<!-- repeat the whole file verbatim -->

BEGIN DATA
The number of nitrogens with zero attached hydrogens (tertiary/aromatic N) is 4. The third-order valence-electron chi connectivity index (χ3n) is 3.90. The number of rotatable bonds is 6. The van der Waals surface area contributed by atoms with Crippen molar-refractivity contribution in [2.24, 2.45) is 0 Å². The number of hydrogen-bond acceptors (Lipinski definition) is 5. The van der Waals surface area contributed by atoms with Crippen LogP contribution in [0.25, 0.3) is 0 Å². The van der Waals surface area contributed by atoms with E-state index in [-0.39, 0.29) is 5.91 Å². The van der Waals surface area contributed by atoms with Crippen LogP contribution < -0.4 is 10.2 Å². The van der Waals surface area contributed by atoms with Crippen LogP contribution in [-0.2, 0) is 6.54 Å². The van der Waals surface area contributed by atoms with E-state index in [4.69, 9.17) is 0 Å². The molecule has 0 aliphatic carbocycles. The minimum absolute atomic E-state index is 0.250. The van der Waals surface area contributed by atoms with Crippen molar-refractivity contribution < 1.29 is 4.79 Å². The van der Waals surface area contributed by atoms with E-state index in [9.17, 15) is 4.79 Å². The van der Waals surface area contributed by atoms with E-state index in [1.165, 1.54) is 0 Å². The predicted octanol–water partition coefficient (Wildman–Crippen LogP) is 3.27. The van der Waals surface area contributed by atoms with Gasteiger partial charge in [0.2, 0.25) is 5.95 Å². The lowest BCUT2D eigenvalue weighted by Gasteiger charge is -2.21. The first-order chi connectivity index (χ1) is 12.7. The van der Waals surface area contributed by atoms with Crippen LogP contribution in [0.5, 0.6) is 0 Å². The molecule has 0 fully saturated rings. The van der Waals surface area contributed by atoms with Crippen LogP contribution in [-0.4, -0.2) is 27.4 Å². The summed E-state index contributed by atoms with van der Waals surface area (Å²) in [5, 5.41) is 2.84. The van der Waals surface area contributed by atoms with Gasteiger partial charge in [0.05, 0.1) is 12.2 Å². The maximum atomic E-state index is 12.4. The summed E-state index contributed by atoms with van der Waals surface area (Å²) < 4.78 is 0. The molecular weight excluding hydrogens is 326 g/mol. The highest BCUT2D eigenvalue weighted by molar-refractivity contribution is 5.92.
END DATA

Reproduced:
The number of nitrogens with zero attached hydrogens (tertiary/aromatic N) is 4. The third-order valence-electron chi connectivity index (χ3n) is 3.90. The number of rotatable bonds is 6. The van der Waals surface area contributed by atoms with Crippen molar-refractivity contribution in [2.24, 2.45) is 0 Å². The number of hydrogen-bond acceptors (Lipinski definition) is 5. The van der Waals surface area contributed by atoms with Crippen LogP contribution in [0.25, 0.3) is 0 Å². The van der Waals surface area contributed by atoms with E-state index in [-0.39, 0.29) is 5.91 Å². The van der Waals surface area contributed by atoms with Crippen LogP contribution < -0.4 is 10.2 Å². The van der Waals surface area contributed by atoms with Crippen LogP contribution in [-0.2, 0) is 6.54 Å². The van der Waals surface area contributed by atoms with E-state index in [4.69, 9.17) is 0 Å². The molecule has 0 aliphatic carbocycles. The minimum absolute atomic E-state index is 0.250. The van der Waals surface area contributed by atoms with Crippen molar-refractivity contribution < 1.29 is 4.79 Å². The van der Waals surface area contributed by atoms with E-state index in [9.17, 15) is 4.79 Å². The van der Waals surface area contributed by atoms with E-state index in [1.165, 1.54) is 0 Å². The predicted octanol–water partition coefficient (Wildman–Crippen LogP) is 3.27. The van der Waals surface area contributed by atoms with Gasteiger partial charge in [0.2, 0.25) is 5.95 Å². The lowest BCUT2D eigenvalue weighted by Gasteiger charge is -2.21. The first-order chi connectivity index (χ1) is 12.7. The van der Waals surface area contributed by atoms with Crippen LogP contribution in [0.5, 0.6) is 0 Å². The molecule has 0 fully saturated rings. The van der Waals surface area contributed by atoms with Crippen LogP contribution in [-0.4, -0.2) is 27.4 Å². The summed E-state index contributed by atoms with van der Waals surface area (Å²) in [5, 5.41) is 2.84. The van der Waals surface area contributed by atoms with Gasteiger partial charge in [0.05, 0.1) is 12.2 Å². The maximum atomic E-state index is 12.4. The summed E-state index contributed by atoms with van der Waals surface area (Å²) < 4.78 is 0. The molecular weight excluding hydrogens is 326 g/mol. The highest BCUT2D eigenvalue weighted by molar-refractivity contribution is 5.92.